Project Description: Students completing the Bioethics Program have a total of four SP encounters during their studies, two during the Clinical Ethics Practicum (formative encounters) and two during the Capstone course (summative encounters). Clinical Ethics Practicum and Capstone Logistics: 12–16 learners participate in two 20-minute SP encounters each. Using checklists to evaluate learners’ performances, SPs provide feedback on Interpersonal Communication, and members of the ethics faculty provide feedback on ethics. Sample Practicum Encounter: Ana Petrovska is terminally ill with pancreatic cancer. Citing cultural differences, the family requests the patient not be informed of her prognosis. Her oncologist, Dr. Fisher, meets with the clinical ethicist to determine whether she should disclose the prognosis despite the family’s request. The primary case dilemma involves a conflict between truth-telling and minimizing harm by withholding the bad news from the patient. For all encounters learners must: 1) elicit the relevant concerns from the SP; 2) identify the key ethical principles underlying the client’s dilemma; 3) help the client prioritize competing ethical principles; 4) identify a potential resolution to the dilemma; and 5) formulate a plan to implement the resolution. In addition, the learner must respond respectfully and empathically to client concerns, and remain non-judgmental throughout the encounter.

Outcomes: All students who participated in the 2014 Practicum rated the SP exercise favorably. Some remarked that it was the highlight of the course. 71% of the students expressed that feedback from both faculty and the SP was the most formative aspect of the exercise.

Conclusions/Discussion: Next steps include research on the impact of SP exercises and assessments on the Bioethics students’ ability to successfully engage in ethics consultation.

INTRODUCING HEALTH PROFESSIONAL AND LEGAL STUDENTS TO MEDICAL MALPRACTICE USING SIMULATION

Christopher Woodyard, JD1, Donald Woodyard, BS2,

1CHARLOTTE SCHOOL OF LAW, CHARLOTTE NC, USA

2INDIANA UNIVERSITY, BLOOMINGTON IN, USA

Introduction: Much of the resentment between the legal and medical professions is a result of the tort reform debate, which has pitted doctors versus lawyers in a very public and political battle of eye catching headlines: 54 cents of every dollar that injured patients received were used to pay legal fees; $200B spent annually on defensive medicine because doctors fear lawsuits. However, lawyers and doctors are much more likely to interact on a professional level outside the realm of the dreaded medical malpractice lawsuit. From trying to understand the cause of death of a homicide victim to ridding a neighborhood of environmental health hazards, the opportunity for meaningful collaboration is substantial.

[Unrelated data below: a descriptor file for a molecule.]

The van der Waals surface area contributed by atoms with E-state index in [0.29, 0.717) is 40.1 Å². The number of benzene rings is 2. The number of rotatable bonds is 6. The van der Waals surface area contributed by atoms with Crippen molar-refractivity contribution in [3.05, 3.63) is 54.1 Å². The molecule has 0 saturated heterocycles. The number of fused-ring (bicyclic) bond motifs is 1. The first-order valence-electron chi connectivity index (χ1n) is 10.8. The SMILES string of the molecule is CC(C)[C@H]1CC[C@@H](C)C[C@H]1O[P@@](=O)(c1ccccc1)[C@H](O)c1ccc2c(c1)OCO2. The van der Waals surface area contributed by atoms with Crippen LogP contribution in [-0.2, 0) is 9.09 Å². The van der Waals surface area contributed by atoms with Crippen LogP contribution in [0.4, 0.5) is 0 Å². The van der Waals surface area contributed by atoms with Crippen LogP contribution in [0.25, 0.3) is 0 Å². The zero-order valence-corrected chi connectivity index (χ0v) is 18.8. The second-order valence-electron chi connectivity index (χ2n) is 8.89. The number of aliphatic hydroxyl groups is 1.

Methods: Medical, nursing, and pharmacy students enrolled in an Inter-Professional Teamwork & Communication Course had an interactive experience with law students centered on medical malpractice. This included a 90-minute didactic session followed by a 3-hour mock medical malpractice trial. The didactic session gave an overview of the judicial system followed by an in depth look at the process of medical malpractice litigation. At its conclusion, students were assigned to roles for a mock trial based on a true medication error case involving complaints against all three disciplines. Defendants and Expert Witnesses were assigned counsel by Law students and required to meet each other outside of class. Law faculty, acting as judge, managed the mock trial that used Standardized Patients as jurors and patients/family. Students later completed a retrospective survey on the experience.

Results: 30 Nursing, Pharmacy, Medical, and Law students participated in the trial.

Surveys of Health Affairs students (N = 24) showed that 100% enjoyed the experience and felt more comfortable working with lawyers. While all students reported fearing litigation, the mean dropped from 4.0 to 3.5.

Conclusion: This data expands on research presented in 20101 and reaffirms those findings. Some participants indicated reduced fear of litigation, but all students reported fear. All students favorably reported more comfort working with lawyers, understanding that lawsuits are a rare occurrence, and recognition that many of the myths surrounding torts are not true. This experience provided an opportunity for law students to practice their skills with healthcare professionals and juries. More collaborative opportunities among these professions are needed.

Reference:

  1. Woodyard C, Woodyard D, Scolaro K, Durham C: The mock medical malpractice trial: Introducing health professional students to the legal field using simulation. Simulation in Healthcare. 2010; 5(6):420.